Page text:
One of the most prized cows at Elite Jerseys is Natalie Flash Queen EX-91. She was the Grand Champion at the October 2018 Royal Jersey Agricultural and Horticultural Society Show, and is owned by John Le Feuvre and Derrick Frigot. 
PHOTO SUBMITTED
One of the most prized cows at Elite Jerseys is Natalie Flash Queen EX-91. She was the Grand Champion at the October 2018 Royal Jersey Agricultural and Horticultural Society Show, and is owned by John Le Feuvre and Derrick Frigot. PHOTO SUBMITTED
    LES AUGEREZ, JERSEY, CHANEL ISLANDS – Dairy farming on an island has its own unique set of challenges and opportunities. Few know this better than Sarah Le Feuvre and her family, who milk 140 cows on their farm located in the west-central region of the island of Jersey.
    The island of Jersey is where the breed of dairy cattle that bears its name originated. It is located about 14 miles west of the Cotentin Peninsula in Normandy, France, and about 85 miles south of Great Britain. At 45 square miles, it is the largest of the Channel Islands.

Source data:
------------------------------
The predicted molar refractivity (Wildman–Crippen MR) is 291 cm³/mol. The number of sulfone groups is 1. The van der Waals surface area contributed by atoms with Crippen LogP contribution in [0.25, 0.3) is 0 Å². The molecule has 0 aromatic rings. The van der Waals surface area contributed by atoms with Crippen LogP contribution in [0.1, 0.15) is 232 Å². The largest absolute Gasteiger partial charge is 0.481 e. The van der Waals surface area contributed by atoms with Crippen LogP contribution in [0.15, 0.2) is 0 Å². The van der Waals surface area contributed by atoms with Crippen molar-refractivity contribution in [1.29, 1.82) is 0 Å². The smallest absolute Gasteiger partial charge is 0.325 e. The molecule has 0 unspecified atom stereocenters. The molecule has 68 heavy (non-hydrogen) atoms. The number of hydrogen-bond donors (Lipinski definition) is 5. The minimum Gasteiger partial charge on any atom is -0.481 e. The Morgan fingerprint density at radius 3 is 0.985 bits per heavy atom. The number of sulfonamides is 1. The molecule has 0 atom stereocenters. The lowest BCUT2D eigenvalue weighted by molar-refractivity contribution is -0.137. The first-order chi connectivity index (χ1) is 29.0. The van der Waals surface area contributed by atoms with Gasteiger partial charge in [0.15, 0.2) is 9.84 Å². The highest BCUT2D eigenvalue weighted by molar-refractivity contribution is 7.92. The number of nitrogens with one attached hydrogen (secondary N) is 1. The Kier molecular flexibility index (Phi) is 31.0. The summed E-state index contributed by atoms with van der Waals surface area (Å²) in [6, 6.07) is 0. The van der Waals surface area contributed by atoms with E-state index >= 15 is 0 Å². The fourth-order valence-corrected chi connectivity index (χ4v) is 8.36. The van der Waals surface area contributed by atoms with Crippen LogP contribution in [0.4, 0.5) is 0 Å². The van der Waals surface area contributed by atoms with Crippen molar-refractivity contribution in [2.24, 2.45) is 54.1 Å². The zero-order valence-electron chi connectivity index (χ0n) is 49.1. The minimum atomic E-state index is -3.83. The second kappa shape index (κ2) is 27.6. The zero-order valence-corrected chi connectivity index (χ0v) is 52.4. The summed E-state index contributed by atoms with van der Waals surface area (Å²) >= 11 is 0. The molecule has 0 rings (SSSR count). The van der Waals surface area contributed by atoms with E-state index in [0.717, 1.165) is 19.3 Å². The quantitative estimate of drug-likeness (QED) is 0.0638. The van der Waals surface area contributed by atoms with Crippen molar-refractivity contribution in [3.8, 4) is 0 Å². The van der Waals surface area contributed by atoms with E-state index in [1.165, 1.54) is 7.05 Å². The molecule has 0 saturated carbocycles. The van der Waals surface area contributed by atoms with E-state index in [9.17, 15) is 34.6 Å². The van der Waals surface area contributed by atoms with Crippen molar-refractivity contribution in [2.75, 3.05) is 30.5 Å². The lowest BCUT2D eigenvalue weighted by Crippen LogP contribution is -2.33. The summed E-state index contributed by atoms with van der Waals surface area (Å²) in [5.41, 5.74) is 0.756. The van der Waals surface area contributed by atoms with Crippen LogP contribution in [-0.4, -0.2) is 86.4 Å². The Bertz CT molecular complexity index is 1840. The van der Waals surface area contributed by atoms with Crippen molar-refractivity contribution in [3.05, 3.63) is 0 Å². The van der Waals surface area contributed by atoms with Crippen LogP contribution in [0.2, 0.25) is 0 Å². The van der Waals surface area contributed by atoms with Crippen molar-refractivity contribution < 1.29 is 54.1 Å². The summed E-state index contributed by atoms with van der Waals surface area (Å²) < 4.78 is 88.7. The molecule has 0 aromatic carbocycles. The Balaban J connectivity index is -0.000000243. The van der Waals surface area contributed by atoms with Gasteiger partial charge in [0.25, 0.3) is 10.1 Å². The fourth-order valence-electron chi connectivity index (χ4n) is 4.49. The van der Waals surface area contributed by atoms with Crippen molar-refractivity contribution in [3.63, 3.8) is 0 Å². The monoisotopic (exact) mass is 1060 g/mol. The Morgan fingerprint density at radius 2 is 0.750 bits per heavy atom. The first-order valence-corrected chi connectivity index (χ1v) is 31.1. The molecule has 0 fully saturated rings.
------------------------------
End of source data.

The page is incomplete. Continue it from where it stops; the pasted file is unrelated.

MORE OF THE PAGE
The Le Feuvre family’s dairy operation, which is called Elite Jerseys, has been in business for three generations.
    “My husband’s father started Elite Jerseys in 1938,” Le Feuvre said. “We still have three cow families from that original herd.”
    Le Feurve and her husband, John, operate their dairy with their son, John James. John has slowed down over the past few years and has turned most of his duties over to John James. Le Feuvre is responsible for breeding and showing cattle.
    “The island of Jersey has been closed to cattle imports since 1763,” Le Feuvre said. “As a result, we don’t have to vaccinate. We have no tuberculosis or IBR or BVD. Our cattle have an enviable health status that is highly regarded whenever we export cows to the UK.”
    Jersey is located at 49 degrees north, which puts it at the same latitude as the border between the United States and Canada. But the surrounding ocean keeps the island’s climate temperate. The average daily high temperature on Jersey ranges from 47 degrees in January to 68 degrees in August. Hard freezes are infrequent.